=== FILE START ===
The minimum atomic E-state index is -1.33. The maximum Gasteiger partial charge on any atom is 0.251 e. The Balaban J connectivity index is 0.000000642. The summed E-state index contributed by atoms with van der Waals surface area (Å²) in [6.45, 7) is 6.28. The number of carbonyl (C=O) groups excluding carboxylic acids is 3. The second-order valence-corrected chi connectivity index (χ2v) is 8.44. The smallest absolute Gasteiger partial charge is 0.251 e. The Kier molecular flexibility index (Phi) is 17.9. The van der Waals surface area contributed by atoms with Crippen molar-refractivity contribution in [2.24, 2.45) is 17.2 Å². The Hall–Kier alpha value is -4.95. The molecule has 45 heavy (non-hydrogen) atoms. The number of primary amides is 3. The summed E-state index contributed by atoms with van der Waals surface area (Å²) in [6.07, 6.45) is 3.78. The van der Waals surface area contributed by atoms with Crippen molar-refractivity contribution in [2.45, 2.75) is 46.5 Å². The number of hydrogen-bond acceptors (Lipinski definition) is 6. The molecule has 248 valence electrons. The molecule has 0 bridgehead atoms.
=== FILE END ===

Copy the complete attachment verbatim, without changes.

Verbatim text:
The minimum atomic E-state index is -1.33. The maximum Gasteiger partial charge on any atom is 0.251 e. The Balaban J connectivity index is 0.000000642. The summed E-state index contributed by atoms with van der Waals surface area (Å²) in [6.45, 7) is 6.28. The number of carbonyl (C=O) groups excluding carboxylic acids is 3. The second-order valence-corrected chi connectivity index (χ2v) is 8.44. The smallest absolute Gasteiger partial charge is 0.251 e. The Kier molecular flexibility index (Phi) is 17.9. The van der Waals surface area contributed by atoms with Crippen molar-refractivity contribution in [2.24, 2.45) is 17.2 Å². The Hall–Kier alpha value is -4.95. The molecule has 45 heavy (non-hydrogen) atoms. The number of primary amides is 3. The summed E-state index contributed by atoms with van der Waals surface area (Å²) in [6.07, 6.45) is 3.78. The van der Waals surface area contributed by atoms with Crippen molar-refractivity contribution in [2.45, 2.75) is 46.5 Å². The number of hydrogen-bond acceptors (Lipinski definition) is 6. The molecule has 248 valence electrons. The molecule has 0 bridgehead atoms.